- The AppPath_get() function is out of reach for the XMLRegistry, so I would have to implement its own function to determine the "root" directory of Radiant. (The question here would be: is there a standard, platform-independent method of doing this, apart from the one Radiant has built in?).

 

Or is there another possibility to pass the AppPath string (or any structure) to the GlobalModuleRef instantiation?

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You don't have to use the dependencies, that is an just easy way of allowing modules to provide a list of what they require to be instantiated before them.

 

You could do something like this in Radiant_Initialise()

 

// Initialise module server
GlobalModuleServer_Initialise();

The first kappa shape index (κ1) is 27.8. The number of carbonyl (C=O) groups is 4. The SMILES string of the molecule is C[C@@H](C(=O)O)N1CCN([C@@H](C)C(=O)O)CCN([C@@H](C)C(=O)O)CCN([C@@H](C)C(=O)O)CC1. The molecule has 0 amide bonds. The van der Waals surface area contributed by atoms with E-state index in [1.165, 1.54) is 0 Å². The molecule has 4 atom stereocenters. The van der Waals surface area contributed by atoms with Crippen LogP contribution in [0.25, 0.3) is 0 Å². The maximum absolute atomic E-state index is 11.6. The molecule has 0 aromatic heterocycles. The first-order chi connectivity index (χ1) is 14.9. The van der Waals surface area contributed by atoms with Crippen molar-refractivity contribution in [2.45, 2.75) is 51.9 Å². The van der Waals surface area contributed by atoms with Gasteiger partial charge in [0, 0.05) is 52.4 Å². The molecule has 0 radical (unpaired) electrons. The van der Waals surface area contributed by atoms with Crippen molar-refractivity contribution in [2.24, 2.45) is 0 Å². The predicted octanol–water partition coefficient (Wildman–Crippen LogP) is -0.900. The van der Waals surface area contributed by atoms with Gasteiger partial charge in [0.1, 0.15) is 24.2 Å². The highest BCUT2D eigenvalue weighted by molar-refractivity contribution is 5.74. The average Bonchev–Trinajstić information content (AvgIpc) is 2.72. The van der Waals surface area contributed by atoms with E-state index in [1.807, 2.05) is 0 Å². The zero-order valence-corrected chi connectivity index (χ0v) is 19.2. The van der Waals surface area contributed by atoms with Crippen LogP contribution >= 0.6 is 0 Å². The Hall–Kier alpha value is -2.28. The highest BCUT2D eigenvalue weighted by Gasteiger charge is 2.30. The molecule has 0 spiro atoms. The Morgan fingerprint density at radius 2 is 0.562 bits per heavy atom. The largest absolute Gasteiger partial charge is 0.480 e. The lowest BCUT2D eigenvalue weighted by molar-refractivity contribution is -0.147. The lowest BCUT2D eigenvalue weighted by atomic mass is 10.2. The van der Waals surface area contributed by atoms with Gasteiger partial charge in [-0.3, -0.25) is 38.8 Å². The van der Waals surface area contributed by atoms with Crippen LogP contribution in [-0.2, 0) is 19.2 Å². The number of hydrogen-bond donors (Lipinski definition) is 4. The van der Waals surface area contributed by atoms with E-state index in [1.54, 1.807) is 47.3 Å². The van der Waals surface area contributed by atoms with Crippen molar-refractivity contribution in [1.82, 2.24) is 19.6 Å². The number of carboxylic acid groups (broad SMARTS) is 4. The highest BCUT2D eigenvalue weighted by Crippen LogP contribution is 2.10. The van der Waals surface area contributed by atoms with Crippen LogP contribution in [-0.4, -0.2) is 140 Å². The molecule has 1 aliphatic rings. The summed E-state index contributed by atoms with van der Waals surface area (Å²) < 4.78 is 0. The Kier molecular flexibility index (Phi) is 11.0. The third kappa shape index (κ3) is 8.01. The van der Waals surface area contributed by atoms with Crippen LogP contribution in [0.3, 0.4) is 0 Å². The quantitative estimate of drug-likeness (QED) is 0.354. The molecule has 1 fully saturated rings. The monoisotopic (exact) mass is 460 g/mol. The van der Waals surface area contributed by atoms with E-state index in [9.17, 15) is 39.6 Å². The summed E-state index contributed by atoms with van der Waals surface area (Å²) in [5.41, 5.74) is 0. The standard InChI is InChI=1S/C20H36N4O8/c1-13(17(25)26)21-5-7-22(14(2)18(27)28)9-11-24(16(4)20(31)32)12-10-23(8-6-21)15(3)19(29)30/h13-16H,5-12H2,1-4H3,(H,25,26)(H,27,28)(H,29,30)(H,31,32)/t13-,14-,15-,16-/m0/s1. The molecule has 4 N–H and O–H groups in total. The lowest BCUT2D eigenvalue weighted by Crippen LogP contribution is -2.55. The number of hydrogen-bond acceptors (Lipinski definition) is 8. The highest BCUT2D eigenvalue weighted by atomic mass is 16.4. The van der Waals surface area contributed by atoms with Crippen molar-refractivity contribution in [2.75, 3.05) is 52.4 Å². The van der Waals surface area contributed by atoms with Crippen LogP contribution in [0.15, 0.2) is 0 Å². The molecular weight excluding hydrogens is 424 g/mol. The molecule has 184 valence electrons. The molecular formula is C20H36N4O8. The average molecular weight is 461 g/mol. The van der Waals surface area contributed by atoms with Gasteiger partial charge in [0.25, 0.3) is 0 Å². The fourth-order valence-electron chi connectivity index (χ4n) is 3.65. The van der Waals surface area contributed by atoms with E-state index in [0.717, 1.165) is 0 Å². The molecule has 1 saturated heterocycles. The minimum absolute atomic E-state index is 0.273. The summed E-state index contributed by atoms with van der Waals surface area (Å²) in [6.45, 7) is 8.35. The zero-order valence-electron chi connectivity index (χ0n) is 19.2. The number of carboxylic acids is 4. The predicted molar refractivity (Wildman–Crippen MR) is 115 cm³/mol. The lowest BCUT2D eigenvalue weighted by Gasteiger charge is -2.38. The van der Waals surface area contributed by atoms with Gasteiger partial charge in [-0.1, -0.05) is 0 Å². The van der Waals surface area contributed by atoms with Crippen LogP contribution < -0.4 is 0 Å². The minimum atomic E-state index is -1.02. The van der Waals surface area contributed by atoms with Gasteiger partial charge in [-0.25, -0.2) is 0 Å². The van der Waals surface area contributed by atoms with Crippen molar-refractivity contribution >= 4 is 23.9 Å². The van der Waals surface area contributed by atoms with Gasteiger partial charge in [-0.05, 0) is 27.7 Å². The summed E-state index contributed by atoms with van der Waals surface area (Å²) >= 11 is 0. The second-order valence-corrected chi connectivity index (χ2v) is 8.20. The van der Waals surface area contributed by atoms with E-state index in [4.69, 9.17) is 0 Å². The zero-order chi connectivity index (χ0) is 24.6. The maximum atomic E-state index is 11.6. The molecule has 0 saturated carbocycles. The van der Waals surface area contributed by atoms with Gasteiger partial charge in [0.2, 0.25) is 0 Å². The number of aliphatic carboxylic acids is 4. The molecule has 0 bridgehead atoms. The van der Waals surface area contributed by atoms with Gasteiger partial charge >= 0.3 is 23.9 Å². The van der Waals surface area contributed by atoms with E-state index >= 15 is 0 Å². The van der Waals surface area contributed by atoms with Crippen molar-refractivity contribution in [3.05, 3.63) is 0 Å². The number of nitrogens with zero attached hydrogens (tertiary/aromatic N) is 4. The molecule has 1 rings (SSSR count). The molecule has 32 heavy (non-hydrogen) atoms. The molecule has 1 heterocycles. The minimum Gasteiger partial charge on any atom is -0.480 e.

// Load the modules from disk
Radiant_loadModulesFromRoot(AppPath_get());

// Instantiate the registry module before anything else
GlobalRegistryModuleRef ref;

// Load default values for darkradiant, located in the game directory
GlobalRegistry().importFromFile(std::string(AppPath_get()) + "user.xml");

// blah

// All other modules get instantiated in Radiant_Construct
Radiant_Construct(GlobalModuleServer_get());

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I finally managed to implement this, I had to add the command

 

GlobalModuleServer::instance().set(GlobalModuleServer_get());

right before instantiating the GlobalRegistryModuleRef. It took me quite a while to figure this out, but now everything is working.

 

I will now do a full checkout and add my changes to the clean version. My working copy is cluttered with debug output :)

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Just wanted to drop a note here, that I changed the name of _QER_FuncTable_1 to RadiantCoreFunctions and added some documentation to qerplugin.h. If there should be a problem with renaming the struct, I will revert it of course, just tell me.